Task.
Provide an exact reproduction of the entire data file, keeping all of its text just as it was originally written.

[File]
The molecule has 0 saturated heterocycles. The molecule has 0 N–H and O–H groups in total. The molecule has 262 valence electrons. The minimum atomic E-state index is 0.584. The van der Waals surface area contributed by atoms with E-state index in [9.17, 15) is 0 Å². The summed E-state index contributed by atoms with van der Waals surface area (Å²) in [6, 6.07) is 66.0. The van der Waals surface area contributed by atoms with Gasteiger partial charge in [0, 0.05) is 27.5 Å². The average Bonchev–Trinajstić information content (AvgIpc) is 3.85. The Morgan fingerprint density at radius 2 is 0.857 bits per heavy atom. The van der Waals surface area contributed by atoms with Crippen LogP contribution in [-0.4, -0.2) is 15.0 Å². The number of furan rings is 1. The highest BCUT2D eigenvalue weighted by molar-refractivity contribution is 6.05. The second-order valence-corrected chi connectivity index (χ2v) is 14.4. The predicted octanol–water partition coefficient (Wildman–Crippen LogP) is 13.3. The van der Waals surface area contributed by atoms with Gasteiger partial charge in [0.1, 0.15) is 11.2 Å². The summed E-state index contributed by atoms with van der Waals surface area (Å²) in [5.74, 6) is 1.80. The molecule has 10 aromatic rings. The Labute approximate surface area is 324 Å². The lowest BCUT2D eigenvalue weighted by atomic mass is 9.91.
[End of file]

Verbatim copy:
The molecule has 0 saturated heterocycles. The molecule has 0 N–H and O–H groups in total. The molecule has 262 valence electrons. The minimum atomic E-state index is 0.584. The van der Waals surface area contributed by atoms with E-state index in [9.17, 15) is 0 Å². The summed E-state index contributed by atoms with van der Waals surface area (Å²) in [6, 6.07) is 66.0. The van der Waals surface area contributed by atoms with Gasteiger partial charge in [0, 0.05) is 27.5 Å². The average Bonchev–Trinajstić information content (AvgIpc) is 3.85. The Morgan fingerprint density at radius 2 is 0.857 bits per heavy atom. The van der Waals surface area contributed by atoms with Crippen LogP contribution in [-0.4, -0.2) is 15.0 Å². The number of furan rings is 1. The highest BCUT2D eigenvalue weighted by molar-refractivity contribution is 6.05. The second-order valence-corrected chi connectivity index (χ2v) is 14.4. The predicted octanol–water partition coefficient (Wildman–Crippen LogP) is 13.3. The van der Waals surface area contributed by atoms with Gasteiger partial charge in [0.1, 0.15) is 11.2 Å². The summed E-state index contributed by atoms with van der Waals surface area (Å²) in [5.74, 6) is 1.80. The molecule has 10 aromatic rings. The Labute approximate surface area is 324 Å². The lowest BCUT2D eigenvalue weighted by atomic mass is 9.91.